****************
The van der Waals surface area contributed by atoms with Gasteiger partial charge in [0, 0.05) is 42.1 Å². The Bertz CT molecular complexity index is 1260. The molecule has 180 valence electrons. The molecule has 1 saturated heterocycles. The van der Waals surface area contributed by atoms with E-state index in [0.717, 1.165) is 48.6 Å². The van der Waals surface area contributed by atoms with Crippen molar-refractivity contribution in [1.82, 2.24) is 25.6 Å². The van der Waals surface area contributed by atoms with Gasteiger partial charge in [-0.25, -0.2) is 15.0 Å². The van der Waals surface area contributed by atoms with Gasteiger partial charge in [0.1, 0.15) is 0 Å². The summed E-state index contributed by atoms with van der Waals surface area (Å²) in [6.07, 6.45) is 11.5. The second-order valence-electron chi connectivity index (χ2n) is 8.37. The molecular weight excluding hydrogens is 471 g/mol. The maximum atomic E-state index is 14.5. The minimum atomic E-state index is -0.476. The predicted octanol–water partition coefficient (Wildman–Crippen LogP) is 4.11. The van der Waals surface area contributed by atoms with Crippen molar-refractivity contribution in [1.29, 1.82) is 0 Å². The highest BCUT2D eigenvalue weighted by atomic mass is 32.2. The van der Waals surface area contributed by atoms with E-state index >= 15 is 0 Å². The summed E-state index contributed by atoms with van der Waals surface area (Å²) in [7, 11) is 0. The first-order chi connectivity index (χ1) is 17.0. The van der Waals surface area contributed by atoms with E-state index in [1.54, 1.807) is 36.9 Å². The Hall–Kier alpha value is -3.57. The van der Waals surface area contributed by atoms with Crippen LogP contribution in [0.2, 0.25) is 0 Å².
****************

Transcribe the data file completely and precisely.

The van der Waals surface area contributed by atoms with Gasteiger partial charge in [0, 0.05) is 42.1 Å². The Bertz CT molecular complexity index is 1260. The molecule has 180 valence electrons. The molecule has 1 saturated heterocycles. The van der Waals surface area contributed by atoms with E-state index in [0.717, 1.165) is 48.6 Å². The van der Waals surface area contributed by atoms with Crippen molar-refractivity contribution in [1.82, 2.24) is 25.6 Å². The van der Waals surface area contributed by atoms with Gasteiger partial charge in [-0.25, -0.2) is 15.0 Å². The van der Waals surface area contributed by atoms with Gasteiger partial charge in [0.1, 0.15) is 0 Å². The summed E-state index contributed by atoms with van der Waals surface area (Å²) in [6.07, 6.45) is 11.5. The second-order valence-electron chi connectivity index (χ2n) is 8.37. The molecular weight excluding hydrogens is 471 g/mol. The maximum atomic E-state index is 14.5. The minimum atomic E-state index is -0.476. The predicted octanol–water partition coefficient (Wildman–Crippen LogP) is 4.11. The van der Waals surface area contributed by atoms with Crippen molar-refractivity contribution in [1.29, 1.82) is 0 Å². The highest BCUT2D eigenvalue weighted by atomic mass is 32.2. The van der Waals surface area contributed by atoms with E-state index >= 15 is 0 Å². The summed E-state index contributed by atoms with van der Waals surface area (Å²) in [7, 11) is 0. The first-order chi connectivity index (χ1) is 17.0. The van der Waals surface area contributed by atoms with E-state index in [1.54, 1.807) is 36.9 Å². The Hall–Kier alpha value is -3.57. The van der Waals surface area contributed by atoms with Crippen LogP contribution in [0.2, 0.25) is 0 Å².